Wednesday’s What You Should Watch – Drive
This is going to sound weird, but as I watched “Drive” I couldn’t help but have this really overwhelming feeling of happiness. It’s not that it’s a happy movie by any stretch of the imagination, but I was happy because it was just SO DAMN GOOD. And the beautiful part of it is, it doesn’t seem like it’s even trying. Let me say that it is a TRAVESTY that this film wasn’t nominated for Best Picture. In a slate of 5 films, maybe it doesn’t deserve to make the cut, but when you have films like “War Horse” and “District 9” garnering nominations, and a film like “Gladiator” winning Best Picture, I don’t quite understand why “Drive” couldn’t pick up a nomination this year. Anyway, that’s water under the bridge, but I am urging you to SEE this movie. Put simply, “Drive” is a subtle, and brutally violent (oxymoron, sort of, but not really) film about a mysterious stunt man who gets caught up in a heist gone wrong.
It’s been talked about as a “noir”, but to me it’s more of an exercise in the “anti-hero” genre, that takes place in a world of crime, with a really clever nod to horror movie serial killers. The film I keep thinking of when I think about “Drive”, is David Cronenberg‘s “Eastern Promises” which was also slow, deliberate, and had some very violent scenes. I realize I’m sort of getting off track and ranting, but writing these reviews for me is basically an exercise in thought, so you’ll have to follow along.
So yes, the violence. There are some very violent scenes, but they are spaced out so well, balanced by an 80s score, eerily romantic shots of Ryan Gosling and Carey Mulligan, and great dialogue, that when we see them, they are shocking, but they aren’t over the top. They are scenes that belong in the world the characters inhabit. They make sense that they would happen that way. And so they belong, they are key parts of the film because they give us insight into character.
The characters in this film are in a way, cutouts that you would expect, for example Bryan Cranston as “The Kid’s” right hand man, who makes cars and basically helps him out with whatever he needs. We have Carey Mulligan as a vulnerable woman. Some didn’t like her casting but I thought her stature and demeanor is perfect for the role. And we’ve got Ron Perlman, basically being Ron Perlman, and I don’t mean in a “Hellboy” kind of way, but more like a “Sons of Anarchy” way. But the best roles are really Ryan Gosling and Albert Brooks. When you watch Albert Brooks, particularly when he’s using a fork in a bad way, it’s hard to remember that he was the father in “Finding Nemo” but here he is. Violent, bad-mouthed, perfect for the role. Ryan Gosling is perfect as the nameless driver, because he’s got a good looking, but almost soft and feminine quality about his face. He isn’t huge and muscled, he doesn’t look like an action star (and really in this movie, he isn’t one at all) but he looks like a quiet, reserved, guy. He is probably capable of emotion and feeling, but we also see that he got to where he is for a reasons that are never stated, but he belongs in the world he inhabits.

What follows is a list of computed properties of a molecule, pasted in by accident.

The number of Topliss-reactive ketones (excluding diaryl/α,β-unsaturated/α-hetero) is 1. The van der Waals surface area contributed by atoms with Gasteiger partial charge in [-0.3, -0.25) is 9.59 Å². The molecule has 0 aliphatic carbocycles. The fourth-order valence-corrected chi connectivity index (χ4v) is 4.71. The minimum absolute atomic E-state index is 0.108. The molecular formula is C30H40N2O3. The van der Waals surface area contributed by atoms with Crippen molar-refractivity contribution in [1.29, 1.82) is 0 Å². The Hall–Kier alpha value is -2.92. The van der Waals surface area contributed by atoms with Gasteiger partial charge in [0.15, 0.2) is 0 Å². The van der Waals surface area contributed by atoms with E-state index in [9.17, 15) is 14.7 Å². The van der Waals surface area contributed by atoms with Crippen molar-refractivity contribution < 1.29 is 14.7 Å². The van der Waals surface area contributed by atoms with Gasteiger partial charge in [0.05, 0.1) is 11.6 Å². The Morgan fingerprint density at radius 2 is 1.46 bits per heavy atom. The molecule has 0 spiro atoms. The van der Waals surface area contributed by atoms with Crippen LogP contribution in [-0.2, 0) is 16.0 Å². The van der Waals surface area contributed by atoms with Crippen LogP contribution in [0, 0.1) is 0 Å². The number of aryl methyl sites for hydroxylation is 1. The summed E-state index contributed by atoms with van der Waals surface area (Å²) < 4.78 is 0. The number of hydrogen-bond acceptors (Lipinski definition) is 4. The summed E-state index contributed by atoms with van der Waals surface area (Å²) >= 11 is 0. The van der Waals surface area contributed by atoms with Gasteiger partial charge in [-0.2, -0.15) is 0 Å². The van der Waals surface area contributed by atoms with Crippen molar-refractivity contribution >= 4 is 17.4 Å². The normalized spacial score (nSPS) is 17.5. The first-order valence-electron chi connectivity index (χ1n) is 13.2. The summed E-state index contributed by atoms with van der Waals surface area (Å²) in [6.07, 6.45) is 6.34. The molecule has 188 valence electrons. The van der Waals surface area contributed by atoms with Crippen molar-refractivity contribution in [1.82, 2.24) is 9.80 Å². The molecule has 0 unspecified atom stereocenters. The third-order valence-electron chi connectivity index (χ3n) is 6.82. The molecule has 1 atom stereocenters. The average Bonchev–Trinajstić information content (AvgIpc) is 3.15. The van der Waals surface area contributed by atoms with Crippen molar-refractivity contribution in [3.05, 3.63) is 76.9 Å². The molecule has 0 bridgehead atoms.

I will admit that I saw this movie AFTER I heard a lot of the hype, so I wanted to like it. That may have some bearing on how I feel, but I’ve been disappointed by movies before and can admit when I don’t like something even though I REALLY want to. This is not one of those films. It’s one of the best movies of the year, one of the best of its genre, and will become a classic.
One final note, the car chases are very well done. There’s almost no quesy cams, the action is well directed, well-shot, and we can actually tell what’s going on during the chase. Also, “Joan” from Mad Men is in this film, but if I didn’t know it going in, I probably wouldn’t have recognized her.